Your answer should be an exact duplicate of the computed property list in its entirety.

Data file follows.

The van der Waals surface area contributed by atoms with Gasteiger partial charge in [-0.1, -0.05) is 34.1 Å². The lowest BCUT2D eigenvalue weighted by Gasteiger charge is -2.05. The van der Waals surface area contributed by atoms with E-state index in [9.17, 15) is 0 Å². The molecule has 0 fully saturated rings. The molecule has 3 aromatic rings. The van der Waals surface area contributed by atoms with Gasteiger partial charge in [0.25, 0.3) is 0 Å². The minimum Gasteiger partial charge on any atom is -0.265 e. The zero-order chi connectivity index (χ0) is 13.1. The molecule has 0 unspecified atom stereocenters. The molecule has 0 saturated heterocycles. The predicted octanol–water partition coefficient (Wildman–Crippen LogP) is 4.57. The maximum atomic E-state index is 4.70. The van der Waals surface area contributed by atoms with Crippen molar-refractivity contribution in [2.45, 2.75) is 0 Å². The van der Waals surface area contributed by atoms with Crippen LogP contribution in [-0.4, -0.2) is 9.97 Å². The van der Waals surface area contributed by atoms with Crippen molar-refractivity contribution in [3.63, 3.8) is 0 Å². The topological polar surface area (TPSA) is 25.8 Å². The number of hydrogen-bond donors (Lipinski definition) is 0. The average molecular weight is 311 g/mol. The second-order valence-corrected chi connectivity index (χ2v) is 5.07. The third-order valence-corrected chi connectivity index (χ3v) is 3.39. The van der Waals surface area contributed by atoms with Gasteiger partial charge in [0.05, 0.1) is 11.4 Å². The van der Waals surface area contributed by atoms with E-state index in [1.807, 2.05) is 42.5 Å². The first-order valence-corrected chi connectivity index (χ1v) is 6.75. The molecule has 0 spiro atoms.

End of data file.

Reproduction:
The van der Waals surface area contributed by atoms with Gasteiger partial charge in [-0.1, -0.05) is 34.1 Å². The lowest BCUT2D eigenvalue weighted by Gasteiger charge is -2.05. The van der Waals surface area contributed by atoms with E-state index in [9.17, 15) is 0 Å². The molecule has 0 fully saturated rings. The molecule has 3 aromatic rings. The van der Waals surface area contributed by atoms with Gasteiger partial charge in [0.25, 0.3) is 0 Å². The minimum Gasteiger partial charge on any atom is -0.265 e. The zero-order chi connectivity index (χ0) is 13.1. The molecule has 0 unspecified atom stereocenters. The molecule has 0 saturated heterocycles. The predicted octanol–water partition coefficient (Wildman–Crippen LogP) is 4.57. The maximum atomic E-state index is 4.70. The van der Waals surface area contributed by atoms with Crippen molar-refractivity contribution in [2.45, 2.75) is 0 Å². The van der Waals surface area contributed by atoms with Crippen LogP contribution in [-0.4, -0.2) is 9.97 Å². The van der Waals surface area contributed by atoms with Crippen molar-refractivity contribution in [3.63, 3.8) is 0 Å². The topological polar surface area (TPSA) is 25.8 Å². The number of hydrogen-bond donors (Lipinski definition) is 0. The average molecular weight is 311 g/mol. The second-order valence-corrected chi connectivity index (χ2v) is 5.07. The third-order valence-corrected chi connectivity index (χ3v) is 3.39. The van der Waals surface area contributed by atoms with Gasteiger partial charge in [0.05, 0.1) is 11.4 Å². The van der Waals surface area contributed by atoms with E-state index in [1.807, 2.05) is 42.5 Å². The first-order valence-corrected chi connectivity index (χ1v) is 6.75. The molecule has 0 spiro atoms.